All About Estates

Tag: elder law

Total 7 Posts

Can Alzheimer’s Patients Consent to Care Without Speaking?

The British Columbia Court of Appeal released its decision in Bentley v. Maplewood Seniors Care Society earlier this year. The closely watched case involved a late-stage Alzheimer’s patient who was supposedly consenting to being fed by opening her mouth when a spoon or glass was placed on her lower lip. The case raises…

Continue Reading

Barriers to Communication Masked as Symptoms of Incapacity – A Reminder

Last week, in my blog entitled “Red Flags of Incapacity”, I mentioned that certain barriers and physical changes associated with aging can be mistaken for signs of incapacity. As professionals, we need to be able to separate these from actual signs of incapacity, and work to reduce or eliminate their…

Continue Reading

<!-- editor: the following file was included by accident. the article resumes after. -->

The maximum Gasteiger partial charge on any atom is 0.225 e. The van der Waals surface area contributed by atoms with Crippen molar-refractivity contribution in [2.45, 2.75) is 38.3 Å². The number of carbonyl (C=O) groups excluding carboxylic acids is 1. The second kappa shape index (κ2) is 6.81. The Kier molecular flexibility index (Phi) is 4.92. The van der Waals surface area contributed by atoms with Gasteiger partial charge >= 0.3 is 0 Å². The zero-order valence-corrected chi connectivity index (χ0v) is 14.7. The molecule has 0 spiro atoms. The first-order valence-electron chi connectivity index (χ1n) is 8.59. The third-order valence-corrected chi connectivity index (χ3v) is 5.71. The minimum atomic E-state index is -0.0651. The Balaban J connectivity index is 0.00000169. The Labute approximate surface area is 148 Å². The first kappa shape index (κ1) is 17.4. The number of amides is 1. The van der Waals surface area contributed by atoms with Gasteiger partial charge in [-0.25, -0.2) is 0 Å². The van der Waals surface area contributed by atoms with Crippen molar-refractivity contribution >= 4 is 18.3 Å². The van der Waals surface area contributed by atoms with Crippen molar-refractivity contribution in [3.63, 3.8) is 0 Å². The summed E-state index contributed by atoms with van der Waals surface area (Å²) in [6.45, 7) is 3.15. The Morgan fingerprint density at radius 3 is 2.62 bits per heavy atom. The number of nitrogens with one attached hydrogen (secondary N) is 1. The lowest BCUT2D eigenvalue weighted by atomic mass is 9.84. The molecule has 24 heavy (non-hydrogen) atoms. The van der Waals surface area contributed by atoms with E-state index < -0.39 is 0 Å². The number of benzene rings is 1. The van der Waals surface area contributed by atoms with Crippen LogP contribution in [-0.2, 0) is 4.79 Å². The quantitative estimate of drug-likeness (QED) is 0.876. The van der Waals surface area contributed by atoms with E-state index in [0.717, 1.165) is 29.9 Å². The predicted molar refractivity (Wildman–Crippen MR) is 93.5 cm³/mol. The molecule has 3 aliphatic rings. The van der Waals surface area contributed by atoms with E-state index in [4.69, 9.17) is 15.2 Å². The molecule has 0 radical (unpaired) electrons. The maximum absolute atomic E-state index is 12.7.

Presumption of Capacity and Duty of a Solicitor

A person who is over the age of 18 is presumed to be capable of entering into a contract, and the rest of the world is entitled to rely upon this presumption unless they have reasonable grounds to believe otherwise. However, the court in England was recently asked the question of whether a solicitor dealing with an elderly person had “no reasonable grounds to suspect incapacity”; to prove the negative and to set a standard with respect to the issue of contemporaneous notes.

Continue Reading

Legal Advocacy for Canada’s Aging Population

Twenty years from now seniors are expected to account for 25% of Canada’s total population. How will the legal community meet the needs of Canada’s aging population?

Continue Reading